In 2007, another attempt to sell the Silverdome began. Last year the City Council approved a $20 million offer from Bloomfield Hills attorney H. Wallace Parker and his Silver Stallion Development Corp. that would have brought a hotel, casino, conference center and horse racetrack to the site. The mayor vetoed the sale but the City Council overrode it. Negotiations were not completed by the November deadline. Parker did not return telephone calls to Metro Times this week.
Two weeks ago, the City Council rejected Leeb's plan to auction the Silverdome site, voting unanimously against it at its Sept. 3 meeting, mainly because of the no-minimum-bid provision. But the council's opposition has no teeth.

"Mr. Leeb does have the authority to go ahead and move forward with what he wants to do," says council member Susan Shoemaker. "What the emergency financial manager wants, that's what the city of Pontiac is going to get."

Shoemaker, like some other council members, agrees the Silverdome should be sold, but thinks the city should be able to set a minimum price to at least guarantee reasonable income from the sale and future property tax revenue. The current economic climate makes that more important, she says: "I think we'll get maybe $500,000 in this kind of economy."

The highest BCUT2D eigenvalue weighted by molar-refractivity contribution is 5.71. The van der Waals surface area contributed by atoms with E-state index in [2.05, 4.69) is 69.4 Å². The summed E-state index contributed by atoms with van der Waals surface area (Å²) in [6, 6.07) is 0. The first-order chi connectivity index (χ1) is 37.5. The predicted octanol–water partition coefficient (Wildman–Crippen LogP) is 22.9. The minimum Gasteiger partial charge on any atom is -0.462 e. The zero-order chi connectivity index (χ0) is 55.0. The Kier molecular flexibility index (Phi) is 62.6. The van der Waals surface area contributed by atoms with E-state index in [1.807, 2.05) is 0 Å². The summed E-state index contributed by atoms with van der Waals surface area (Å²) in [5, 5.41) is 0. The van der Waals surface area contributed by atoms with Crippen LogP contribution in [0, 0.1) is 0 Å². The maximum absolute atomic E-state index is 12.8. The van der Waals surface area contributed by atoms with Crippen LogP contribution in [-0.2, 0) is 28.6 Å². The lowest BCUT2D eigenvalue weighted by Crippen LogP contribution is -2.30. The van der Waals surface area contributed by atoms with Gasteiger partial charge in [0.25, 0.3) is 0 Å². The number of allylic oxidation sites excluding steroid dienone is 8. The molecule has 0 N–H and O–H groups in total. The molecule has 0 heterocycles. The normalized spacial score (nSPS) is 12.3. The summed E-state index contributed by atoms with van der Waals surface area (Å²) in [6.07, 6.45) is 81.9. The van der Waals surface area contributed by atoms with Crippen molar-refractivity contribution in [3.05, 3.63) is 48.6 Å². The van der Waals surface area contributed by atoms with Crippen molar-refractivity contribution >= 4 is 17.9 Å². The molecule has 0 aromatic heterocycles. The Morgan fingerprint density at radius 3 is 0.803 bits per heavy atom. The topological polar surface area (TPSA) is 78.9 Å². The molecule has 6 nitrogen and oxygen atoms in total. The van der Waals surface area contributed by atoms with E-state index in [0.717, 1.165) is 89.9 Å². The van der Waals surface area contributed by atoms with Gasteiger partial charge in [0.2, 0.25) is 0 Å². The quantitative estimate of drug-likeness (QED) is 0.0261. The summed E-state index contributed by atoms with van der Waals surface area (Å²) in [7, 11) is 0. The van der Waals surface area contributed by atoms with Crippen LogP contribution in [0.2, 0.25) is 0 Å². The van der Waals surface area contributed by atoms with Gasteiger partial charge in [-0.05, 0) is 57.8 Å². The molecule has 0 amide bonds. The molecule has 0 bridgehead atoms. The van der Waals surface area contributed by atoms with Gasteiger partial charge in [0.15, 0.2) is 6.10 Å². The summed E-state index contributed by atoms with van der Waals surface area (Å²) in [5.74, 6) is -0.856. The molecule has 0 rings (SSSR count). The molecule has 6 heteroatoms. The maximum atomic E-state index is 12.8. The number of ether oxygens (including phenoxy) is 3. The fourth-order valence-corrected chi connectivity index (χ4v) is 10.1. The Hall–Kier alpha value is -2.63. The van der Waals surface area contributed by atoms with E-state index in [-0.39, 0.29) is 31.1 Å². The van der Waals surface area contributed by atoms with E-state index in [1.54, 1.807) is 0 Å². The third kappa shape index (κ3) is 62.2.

Council members suggested seeking proposals from moviemakers to blow it up as part of a film or to run a demolition school at the site, allowing students to dismantle the structure, and letting the city sell the scrap.

If the Silverdome comes back to life, it would be unusual among NFL teams' former homes. Seattle's Kingdome, of the same generation of stadiums as the Silverdome, was blown up a few years ago. The Orange Bowl, which the Miami Dolphins left in 1987, was torn down and is now the site of the Marlins' new stadium. Football stadiums in Milwaukee, Pittsburgh and Denver have been razed as well.

Former deputy mayor Leon Jukowski, who was one of eight candidates on the ballot in this week's primary election for mayor, would also like to see the Silverdome sold. But he'd like a guarantee of property taxes to be paid.

"You need to do an auction that says, 'The number I will hear from you is the amount of taxes you'll pay each year,'" he says.